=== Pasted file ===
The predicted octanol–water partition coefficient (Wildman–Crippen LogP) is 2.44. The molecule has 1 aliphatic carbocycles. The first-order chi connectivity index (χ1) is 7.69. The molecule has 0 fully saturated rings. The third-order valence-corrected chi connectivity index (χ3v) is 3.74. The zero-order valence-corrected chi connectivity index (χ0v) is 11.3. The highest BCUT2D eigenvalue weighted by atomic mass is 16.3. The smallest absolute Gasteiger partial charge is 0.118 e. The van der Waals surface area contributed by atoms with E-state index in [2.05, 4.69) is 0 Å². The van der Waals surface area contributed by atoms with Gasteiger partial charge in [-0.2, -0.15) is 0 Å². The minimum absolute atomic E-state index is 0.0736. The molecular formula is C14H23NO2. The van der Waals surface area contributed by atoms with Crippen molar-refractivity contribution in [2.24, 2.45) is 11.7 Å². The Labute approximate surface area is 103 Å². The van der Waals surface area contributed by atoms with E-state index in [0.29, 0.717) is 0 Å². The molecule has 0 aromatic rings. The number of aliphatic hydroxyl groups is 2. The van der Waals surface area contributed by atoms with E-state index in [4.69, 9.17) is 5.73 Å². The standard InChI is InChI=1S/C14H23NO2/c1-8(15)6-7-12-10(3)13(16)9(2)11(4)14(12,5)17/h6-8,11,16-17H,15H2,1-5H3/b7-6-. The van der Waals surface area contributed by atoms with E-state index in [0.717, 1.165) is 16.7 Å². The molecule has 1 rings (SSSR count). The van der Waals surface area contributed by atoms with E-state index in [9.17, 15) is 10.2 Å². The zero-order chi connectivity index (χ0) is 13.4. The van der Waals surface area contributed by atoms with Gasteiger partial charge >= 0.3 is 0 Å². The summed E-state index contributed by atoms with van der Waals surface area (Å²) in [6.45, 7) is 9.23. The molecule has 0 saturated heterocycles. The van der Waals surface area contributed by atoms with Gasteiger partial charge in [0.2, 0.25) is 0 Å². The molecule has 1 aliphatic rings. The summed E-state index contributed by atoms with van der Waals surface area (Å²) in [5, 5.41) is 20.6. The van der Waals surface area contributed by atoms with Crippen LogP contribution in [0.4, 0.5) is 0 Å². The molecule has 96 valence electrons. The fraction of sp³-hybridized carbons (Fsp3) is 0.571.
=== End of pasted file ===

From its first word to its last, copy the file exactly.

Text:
The predicted octanol–water partition coefficient (Wildman–Crippen LogP) is 2.44. The molecule has 1 aliphatic carbocycles. The first-order chi connectivity index (χ1) is 7.69. The molecule has 0 fully saturated rings. The third-order valence-corrected chi connectivity index (χ3v) is 3.74. The zero-order valence-corrected chi connectivity index (χ0v) is 11.3. The highest BCUT2D eigenvalue weighted by atomic mass is 16.3. The smallest absolute Gasteiger partial charge is 0.118 e. The van der Waals surface area contributed by atoms with E-state index in [2.05, 4.69) is 0 Å². The van der Waals surface area contributed by atoms with Gasteiger partial charge in [-0.2, -0.15) is 0 Å². The minimum absolute atomic E-state index is 0.0736. The molecular formula is C14H23NO2. The van der Waals surface area contributed by atoms with Crippen molar-refractivity contribution in [2.24, 2.45) is 11.7 Å². The Labute approximate surface area is 103 Å². The van der Waals surface area contributed by atoms with E-state index in [0.29, 0.717) is 0 Å². The molecule has 0 aromatic rings. The number of aliphatic hydroxyl groups is 2. The van der Waals surface area contributed by atoms with E-state index in [4.69, 9.17) is 5.73 Å². The standard InChI is InChI=1S/C14H23NO2/c1-8(15)6-7-12-10(3)13(16)9(2)11(4)14(12,5)17/h6-8,11,16-17H,15H2,1-5H3/b7-6-. The van der Waals surface area contributed by atoms with E-state index in [0.717, 1.165) is 16.7 Å². The molecule has 1 rings (SSSR count). The van der Waals surface area contributed by atoms with E-state index in [9.17, 15) is 10.2 Å². The zero-order chi connectivity index (χ0) is 13.4. The van der Waals surface area contributed by atoms with Gasteiger partial charge >= 0.3 is 0 Å². The summed E-state index contributed by atoms with van der Waals surface area (Å²) in [6.45, 7) is 9.23. The molecule has 0 saturated heterocycles. The van der Waals surface area contributed by atoms with Gasteiger partial charge in [0.2, 0.25) is 0 Å². The molecule has 1 aliphatic rings. The summed E-state index contributed by atoms with van der Waals surface area (Å²) in [5, 5.41) is 20.6. The van der Waals surface area contributed by atoms with Crippen LogP contribution in [0.4, 0.5) is 0 Å². The molecule has 96 valence electrons. The fraction of sp³-hybridized carbons (Fsp3) is 0.571.